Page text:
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The Daily Utah Chronicle

The University of Utah's Independent Student Voice

The Daily Utah Chronicle

The University of Utah's Independent Student Voice

The Daily Utah Chronicle

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Want your voice to be heard? Submit a letter to the editor, send us an op-ed pitch or check out our open positions for the chance to be published by the Daily Utah Chronicle.
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U, BYU reach out to ethnic minorities

By Carlos Mayorga

Although white students outnumber racial minorities more than three to one at the University of Utah and Brigham Young University, initiatives by both schools seek to bring more diversity into higher education.

For more than 40 years, students and faculty at the Multicultural Students Center at BYU have worked to recruit students from local middle and high schools while providing scholarships and counseling for current students, said Lisa Muranaka, director of Multicultural Student Services at BYU.

Many students of various ethnic backgrounds at BYU come from states with more racial diversity and are not always prepared to deal with the demographics of Utah, Muranaka said.

“You’re going to get questions about your background,” she said. “Some of them may be great, wonderful, intelligent questions, but some of them may be a little ignorant.”

The center hosts several annual events to raise cultural awareness on campus, including an activity for Black History Month and an annual luau. These events are not only beneficial to minority students but to everyone, said Jason Nau, a senior in recreation management at BYU.

“The majority aren’t ignorant (to race). You obviously have one or two people who make the apple sour, but people want to know what’s going on,” he said. “It’s our opportunity to be able to say, ‘This is who we are, this is what we do, this is where we came from.'”

The Center for Ethnic Student Affairs at the U also hosts events that celebrate the cultures of minority students and participates in high-school recruiting. However, CESA, in collaboration with the office for diversity at the U, has recently brought in a number of scholars to get students to talk about race — something the Multicultural Students Center at BYU wants to do more, Muranaka said.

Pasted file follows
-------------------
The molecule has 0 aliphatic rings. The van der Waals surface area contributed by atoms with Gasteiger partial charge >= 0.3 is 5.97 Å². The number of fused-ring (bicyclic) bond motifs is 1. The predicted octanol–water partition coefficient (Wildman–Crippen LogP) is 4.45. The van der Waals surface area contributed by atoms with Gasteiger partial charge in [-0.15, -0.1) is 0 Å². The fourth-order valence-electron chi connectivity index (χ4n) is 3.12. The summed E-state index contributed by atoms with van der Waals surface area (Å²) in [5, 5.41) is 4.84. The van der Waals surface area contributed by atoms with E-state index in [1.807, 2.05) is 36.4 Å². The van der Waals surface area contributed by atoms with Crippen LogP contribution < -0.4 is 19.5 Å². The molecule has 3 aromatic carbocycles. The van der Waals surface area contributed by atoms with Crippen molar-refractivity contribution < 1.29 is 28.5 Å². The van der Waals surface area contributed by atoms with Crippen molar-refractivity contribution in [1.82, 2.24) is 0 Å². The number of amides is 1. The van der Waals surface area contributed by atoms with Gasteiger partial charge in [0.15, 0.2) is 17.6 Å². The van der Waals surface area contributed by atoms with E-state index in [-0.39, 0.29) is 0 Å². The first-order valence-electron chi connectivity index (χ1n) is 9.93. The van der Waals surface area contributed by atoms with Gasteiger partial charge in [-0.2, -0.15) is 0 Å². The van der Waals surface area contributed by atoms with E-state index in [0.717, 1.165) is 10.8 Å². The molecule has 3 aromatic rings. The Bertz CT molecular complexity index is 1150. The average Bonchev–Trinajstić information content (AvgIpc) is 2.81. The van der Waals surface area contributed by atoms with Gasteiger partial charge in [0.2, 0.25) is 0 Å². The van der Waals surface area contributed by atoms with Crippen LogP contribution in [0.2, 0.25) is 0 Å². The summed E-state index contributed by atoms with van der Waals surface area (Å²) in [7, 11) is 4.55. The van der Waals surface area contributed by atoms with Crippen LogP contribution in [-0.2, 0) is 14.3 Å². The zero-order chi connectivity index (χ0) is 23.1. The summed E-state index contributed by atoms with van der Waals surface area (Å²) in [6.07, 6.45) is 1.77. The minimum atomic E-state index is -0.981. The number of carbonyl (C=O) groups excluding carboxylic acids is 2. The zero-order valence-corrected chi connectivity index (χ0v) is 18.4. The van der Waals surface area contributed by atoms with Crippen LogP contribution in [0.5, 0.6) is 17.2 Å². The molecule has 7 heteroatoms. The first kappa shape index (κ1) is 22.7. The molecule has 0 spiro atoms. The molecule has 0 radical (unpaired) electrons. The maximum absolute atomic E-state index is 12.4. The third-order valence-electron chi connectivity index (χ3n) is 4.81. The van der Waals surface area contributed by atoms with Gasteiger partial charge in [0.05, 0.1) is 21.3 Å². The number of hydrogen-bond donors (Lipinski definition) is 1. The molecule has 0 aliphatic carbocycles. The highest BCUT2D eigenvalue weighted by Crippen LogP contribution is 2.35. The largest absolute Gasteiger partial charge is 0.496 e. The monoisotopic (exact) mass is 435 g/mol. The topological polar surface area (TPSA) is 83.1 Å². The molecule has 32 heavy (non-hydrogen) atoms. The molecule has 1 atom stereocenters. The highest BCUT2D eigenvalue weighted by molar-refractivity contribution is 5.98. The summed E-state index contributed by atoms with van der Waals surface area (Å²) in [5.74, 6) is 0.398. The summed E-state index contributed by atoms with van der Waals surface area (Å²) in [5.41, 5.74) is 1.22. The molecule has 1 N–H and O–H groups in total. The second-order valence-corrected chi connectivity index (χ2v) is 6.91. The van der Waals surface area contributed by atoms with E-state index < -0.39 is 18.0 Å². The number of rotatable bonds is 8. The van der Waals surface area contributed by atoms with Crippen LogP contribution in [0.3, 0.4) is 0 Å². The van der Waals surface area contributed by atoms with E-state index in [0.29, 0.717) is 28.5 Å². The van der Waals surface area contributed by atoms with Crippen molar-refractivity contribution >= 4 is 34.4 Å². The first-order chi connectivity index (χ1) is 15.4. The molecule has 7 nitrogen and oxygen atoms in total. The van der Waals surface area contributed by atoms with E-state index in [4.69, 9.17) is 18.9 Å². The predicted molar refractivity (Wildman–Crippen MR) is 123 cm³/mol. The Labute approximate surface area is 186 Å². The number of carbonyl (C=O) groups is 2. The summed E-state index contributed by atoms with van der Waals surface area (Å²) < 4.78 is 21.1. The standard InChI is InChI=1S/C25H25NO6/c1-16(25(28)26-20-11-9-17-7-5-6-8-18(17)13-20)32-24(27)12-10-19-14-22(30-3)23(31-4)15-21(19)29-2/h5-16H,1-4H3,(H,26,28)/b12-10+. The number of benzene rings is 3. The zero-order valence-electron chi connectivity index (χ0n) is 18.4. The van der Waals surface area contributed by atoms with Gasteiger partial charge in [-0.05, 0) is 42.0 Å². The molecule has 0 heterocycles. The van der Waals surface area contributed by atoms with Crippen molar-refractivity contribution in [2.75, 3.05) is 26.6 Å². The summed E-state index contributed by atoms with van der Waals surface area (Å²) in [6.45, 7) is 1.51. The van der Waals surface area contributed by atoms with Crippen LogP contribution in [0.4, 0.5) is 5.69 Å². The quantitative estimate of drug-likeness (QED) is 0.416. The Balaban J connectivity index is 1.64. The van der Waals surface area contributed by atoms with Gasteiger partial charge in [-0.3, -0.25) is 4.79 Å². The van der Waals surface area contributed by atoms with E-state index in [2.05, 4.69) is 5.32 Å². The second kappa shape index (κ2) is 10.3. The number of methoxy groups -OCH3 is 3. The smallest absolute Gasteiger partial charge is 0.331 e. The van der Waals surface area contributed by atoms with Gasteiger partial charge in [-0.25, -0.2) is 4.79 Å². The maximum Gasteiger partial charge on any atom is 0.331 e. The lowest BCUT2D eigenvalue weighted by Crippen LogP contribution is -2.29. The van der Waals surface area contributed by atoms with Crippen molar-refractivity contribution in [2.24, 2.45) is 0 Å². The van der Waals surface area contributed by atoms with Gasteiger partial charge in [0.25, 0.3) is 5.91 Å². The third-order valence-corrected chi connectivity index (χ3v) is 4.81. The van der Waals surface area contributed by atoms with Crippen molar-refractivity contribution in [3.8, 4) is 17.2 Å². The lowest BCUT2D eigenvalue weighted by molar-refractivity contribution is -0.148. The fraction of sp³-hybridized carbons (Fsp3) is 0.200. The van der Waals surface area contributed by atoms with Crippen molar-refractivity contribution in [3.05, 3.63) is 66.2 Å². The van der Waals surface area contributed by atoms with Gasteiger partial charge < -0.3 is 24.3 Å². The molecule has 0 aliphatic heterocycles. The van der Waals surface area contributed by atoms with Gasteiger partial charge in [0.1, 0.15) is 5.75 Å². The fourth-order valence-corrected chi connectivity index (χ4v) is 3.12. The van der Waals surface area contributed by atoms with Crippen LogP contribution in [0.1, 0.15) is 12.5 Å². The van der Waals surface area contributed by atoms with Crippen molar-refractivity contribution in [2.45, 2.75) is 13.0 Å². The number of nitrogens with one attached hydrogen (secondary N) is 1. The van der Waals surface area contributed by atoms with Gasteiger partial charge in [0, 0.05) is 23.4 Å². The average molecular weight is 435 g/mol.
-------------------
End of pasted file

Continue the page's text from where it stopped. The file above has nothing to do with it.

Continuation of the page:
Although racial makeup might be similar at both universities, administration at the U has been more supportive than BYU of students and faculty who identify themselves as lesbian, gay, bisexual or transgender, said Cathy Martinez, director of the LGBT Resource Center at the U.

Last year, the LGBT Resource Center was moved to a larger space, and U officials, including President Michael Young, continually express their support for the center and annual Pride Week events.

“In any place, you’re going to find pockets of individuals that don’t welcome us, but I’ve felt nothing but support from the administration,” Martinez said.

She said the U recently scored a B grade on a survey aimed to gauge campus sentiment toward LGBT students and faculty. The survey looked at the U’s policies, safety, diversity and inclusiveness.

“I think it was a pretty good rating based on what they looked at,” Martinez said. “We might have a way to go, but we are at least attempting to be inclusive.”

Students at BYU who advocate a “homosexual lifestyle,” can be found in violation of the university’s Honor Code, a BYU policy to which students must adhere.

“I’ve heard of people that are gay at BYU,” said Cory Garr, a sophomore in school health education at BYU. “According to the Honor Code, you’re not allowed to participate in homosexual relationships or homosexual actions. So as long as they’re not acting on it, they can be gay.”

The result is that students and faculty at BYU who identify as gay or lesbian tend to be “closeted” and go outside of the campus community for support, Martinez said.

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